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Energy Journal Issue

The Energy Journal
Volume 37, Sustainable Infrastructure Development and Cross-Border Coordination

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Christian von Hirschhausen and Claudia Kemfert

DOI: https://doi.org/10.5547/01956574.37.SI3.cvon
No Abstract

Stochastic Modeling of Natural Gas Infrastructure Development in Europe under Demand Uncertainty

Marte Fodstad, Ruud Egging, Kjetil Midthun, and Asgeir Tomasgard

DOI: https://doi.org/10.5547/01956574.37.SI3.mfod
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We present an analysis of the optimal development of natural gas infrastructure in Europe based on the scenario studies of Holz and von Hirschhausen (2013). We use a stochastic mixed integer quadratic model to analyze the impact of uncertainty about future natural gas consumption in Europe on optimal investments in pipelines. Our data is based on results from the PRIMES model of natural gas demand and technology scenarios discussed in Knopf et al. (2013). We present a comparison between the results from the stochastic model and the expected value model, as well as an analysis of the individual scenarios. We also performed sensitivity analyses on the probabilities of the future scenarios. Comparison of the results from the stochastic model to those of a deterministic expected value model reveals a negligible Value of the Stochastic Solution. We do, however, find structurally different infrastructure solutions in the stochastic and the deterministic models. Regarding infrastructure expansions, we find that 1) the largest pipeline investments will be towards Asia, 2) there is a trend towards a larger gas supply from Africa to Europe, and 3) within Europe, eastward connections will be strengthened. Our main finding using the stochastic approach is that there is limited option value in delaying investments in natural gas infrastructure, until more information is available regarding policy and technology in 2020, due to the low costs of overcapacity.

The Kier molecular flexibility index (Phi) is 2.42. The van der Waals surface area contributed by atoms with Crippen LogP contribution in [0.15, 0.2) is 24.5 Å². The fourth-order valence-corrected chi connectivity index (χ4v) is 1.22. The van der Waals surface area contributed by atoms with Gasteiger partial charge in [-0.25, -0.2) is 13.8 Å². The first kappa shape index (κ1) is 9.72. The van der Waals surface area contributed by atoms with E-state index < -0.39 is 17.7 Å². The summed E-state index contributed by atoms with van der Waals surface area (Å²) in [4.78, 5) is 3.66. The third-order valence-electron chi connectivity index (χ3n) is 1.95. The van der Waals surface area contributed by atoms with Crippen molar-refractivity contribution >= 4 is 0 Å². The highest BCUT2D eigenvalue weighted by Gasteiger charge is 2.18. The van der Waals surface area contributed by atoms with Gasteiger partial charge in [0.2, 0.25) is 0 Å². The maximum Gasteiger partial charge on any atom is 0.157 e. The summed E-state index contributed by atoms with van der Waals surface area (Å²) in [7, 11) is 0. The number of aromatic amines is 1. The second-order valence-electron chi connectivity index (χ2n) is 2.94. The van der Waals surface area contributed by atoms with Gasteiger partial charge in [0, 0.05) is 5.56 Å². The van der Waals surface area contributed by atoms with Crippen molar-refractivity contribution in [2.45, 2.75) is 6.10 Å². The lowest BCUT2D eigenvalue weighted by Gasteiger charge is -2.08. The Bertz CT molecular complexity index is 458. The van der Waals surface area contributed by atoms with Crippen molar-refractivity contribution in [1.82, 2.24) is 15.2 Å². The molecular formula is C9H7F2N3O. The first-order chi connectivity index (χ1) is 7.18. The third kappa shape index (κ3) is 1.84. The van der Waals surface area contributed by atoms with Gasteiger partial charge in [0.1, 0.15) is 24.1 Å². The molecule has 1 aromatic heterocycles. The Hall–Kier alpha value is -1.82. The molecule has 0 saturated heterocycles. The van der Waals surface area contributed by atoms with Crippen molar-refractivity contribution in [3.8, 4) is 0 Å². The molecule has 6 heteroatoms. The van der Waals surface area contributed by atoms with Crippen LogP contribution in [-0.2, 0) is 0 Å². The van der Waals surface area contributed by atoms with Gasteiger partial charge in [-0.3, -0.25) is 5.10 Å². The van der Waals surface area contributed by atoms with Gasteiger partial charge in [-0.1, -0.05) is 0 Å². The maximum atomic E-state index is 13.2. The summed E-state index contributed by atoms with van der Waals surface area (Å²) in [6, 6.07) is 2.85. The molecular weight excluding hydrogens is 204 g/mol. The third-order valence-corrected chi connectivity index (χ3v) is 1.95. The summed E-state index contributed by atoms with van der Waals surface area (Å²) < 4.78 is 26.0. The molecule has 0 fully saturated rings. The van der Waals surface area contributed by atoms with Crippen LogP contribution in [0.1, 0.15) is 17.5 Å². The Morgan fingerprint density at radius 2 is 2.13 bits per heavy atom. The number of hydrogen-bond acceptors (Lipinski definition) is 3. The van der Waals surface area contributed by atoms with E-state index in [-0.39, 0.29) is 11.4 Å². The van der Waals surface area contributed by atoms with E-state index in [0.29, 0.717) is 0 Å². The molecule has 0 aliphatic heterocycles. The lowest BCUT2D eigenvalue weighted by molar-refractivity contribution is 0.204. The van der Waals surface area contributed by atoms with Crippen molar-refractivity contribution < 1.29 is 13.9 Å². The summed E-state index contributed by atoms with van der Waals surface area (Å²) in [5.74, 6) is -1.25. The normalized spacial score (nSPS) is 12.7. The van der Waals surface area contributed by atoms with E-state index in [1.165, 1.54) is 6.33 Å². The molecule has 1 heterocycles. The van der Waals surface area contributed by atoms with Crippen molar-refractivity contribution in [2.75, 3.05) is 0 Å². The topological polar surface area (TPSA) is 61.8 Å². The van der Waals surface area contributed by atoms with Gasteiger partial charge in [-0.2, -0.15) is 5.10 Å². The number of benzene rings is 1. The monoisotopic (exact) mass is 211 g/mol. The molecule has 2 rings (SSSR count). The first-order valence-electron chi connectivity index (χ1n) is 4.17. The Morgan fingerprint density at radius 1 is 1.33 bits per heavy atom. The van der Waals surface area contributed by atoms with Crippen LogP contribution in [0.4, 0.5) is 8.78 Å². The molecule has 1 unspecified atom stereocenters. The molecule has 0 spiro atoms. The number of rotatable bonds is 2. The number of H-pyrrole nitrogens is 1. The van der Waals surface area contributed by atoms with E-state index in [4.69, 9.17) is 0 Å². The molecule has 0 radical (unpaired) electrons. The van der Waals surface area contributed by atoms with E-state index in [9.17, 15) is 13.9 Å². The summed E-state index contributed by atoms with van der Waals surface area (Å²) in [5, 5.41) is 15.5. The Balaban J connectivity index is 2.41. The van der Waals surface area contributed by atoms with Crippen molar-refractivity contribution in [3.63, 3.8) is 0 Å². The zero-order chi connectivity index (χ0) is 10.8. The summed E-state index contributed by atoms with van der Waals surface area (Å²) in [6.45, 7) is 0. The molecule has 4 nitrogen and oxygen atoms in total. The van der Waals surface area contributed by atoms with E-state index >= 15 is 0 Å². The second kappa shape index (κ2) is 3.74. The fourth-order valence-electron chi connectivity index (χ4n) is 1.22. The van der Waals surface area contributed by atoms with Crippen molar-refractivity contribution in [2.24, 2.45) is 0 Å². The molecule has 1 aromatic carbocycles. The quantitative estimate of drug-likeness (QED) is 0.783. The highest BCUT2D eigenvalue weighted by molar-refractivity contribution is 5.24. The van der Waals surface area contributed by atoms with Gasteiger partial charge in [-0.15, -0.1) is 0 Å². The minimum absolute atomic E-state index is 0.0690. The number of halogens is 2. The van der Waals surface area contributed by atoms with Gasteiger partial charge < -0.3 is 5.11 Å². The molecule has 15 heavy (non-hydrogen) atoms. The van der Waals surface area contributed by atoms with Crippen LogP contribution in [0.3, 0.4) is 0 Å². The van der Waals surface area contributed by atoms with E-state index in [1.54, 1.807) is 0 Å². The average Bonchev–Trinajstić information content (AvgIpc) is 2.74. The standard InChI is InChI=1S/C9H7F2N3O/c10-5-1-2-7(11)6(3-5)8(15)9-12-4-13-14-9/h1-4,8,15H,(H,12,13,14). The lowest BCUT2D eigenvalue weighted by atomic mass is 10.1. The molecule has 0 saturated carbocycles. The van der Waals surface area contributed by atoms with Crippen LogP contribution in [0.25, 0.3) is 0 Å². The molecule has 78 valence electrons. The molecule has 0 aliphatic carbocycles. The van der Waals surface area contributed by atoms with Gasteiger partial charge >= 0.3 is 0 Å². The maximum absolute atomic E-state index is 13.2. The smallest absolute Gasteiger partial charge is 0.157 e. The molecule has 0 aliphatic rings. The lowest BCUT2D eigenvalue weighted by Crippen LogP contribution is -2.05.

The Role of Natural Gas in a Low-Carbon Europe: Infrastructure and Supply Security

Franziska Holz, Philipp M. Richter, and Ruud Egging

DOI: https://doi.org/10.5547/01956574.37.SI3.fhol
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In this paper, we analyse infrastructure needs of the European natural gas market in response to decarbonisation of the European energy system. To this end, we use numerical modelling and apply the Global Gas Model. We investigate three pathways of future natural gas consumption: i) a decreasing natural gas consumption, following the scenarios of the EU Energy Roadmap 2050; ii) a moderate increase of natural gas consumption, along the lines of the IEA's New Policies Scenario; and iii) a temporary increase of natural gas use as a "bridge" technology, followed by a strong decrease after 2030. Our results show that current import infrastructure and intra-European transit capacity are sufficient to accommodate future import needs in all scenarios. This is despite a pronounced reduction of domestic production and a strong increase in import dependency. However, due to strong demand in Asia, Europe must increasingly rely on exports from Africa and the Caspian region, leading to new infrastructure capacity from these regions. When natural gas serves as a "bridge" technology, short-term utilisation rates of LNG import capacity temporarily increase instead of instigating large scale pipeline expansions.

A Top-Down Approach to Evaluating Cross-Border Natural Gas Infrastructure Projects in Europe

András Kiss, Adrienn Selei, and Borbála Takácsné Tóth

DOI: https://doi.org/10.5547/01956574.37.SI3.akis
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There is an ongoing policy debate in Europe about how to select natural gas infrastructure projects for an EU-wide investment support scheme. We contribute to this debate by introducing a model-based project evaluation method that addresses several shortcomings of the current approach and demonstrate its application on a set of shortlisted investment proposals in Central and South Eastern Europe. Importantly, our selection mechanism deals with the complementarity and the substitutability of new pipelines. We find that a small number of projects are sufficient to maximize the net gain in regional welfare, but different baseline assumptions favor different project combinations. We also explore the consequences of Russian gas permanently delivered at the EU border from northern and southern routes that bypass Ukraine and find modest negative welfare effects.

Coordinating Cross-Country Congestion Management: Evidence from Central Europe

Friedrich Kunz and Alexander Zerrahn

DOI: https://doi.org/10.5547/01956574.37.SI3.fkun
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We employ a detailed two-stage model to simulate the operation of the Central Eastern European electricity market and network. Implementing different cases of coordination in congestion management between national transmission system operators, numerical results show the beneficial impact of closer cooperation. Specific steps comprise the sharing of network and dispatch information, cross-border counter-trading, and multilateral redispatch in a flow-based congestion management framework. Efficiency gains are accompanied by distributional effects. Closer economic cooperation becomes especially relevant against the background of changing spatial generation patterns, deeper international integration of national systems, and spillovers of national developments to adjacent systems.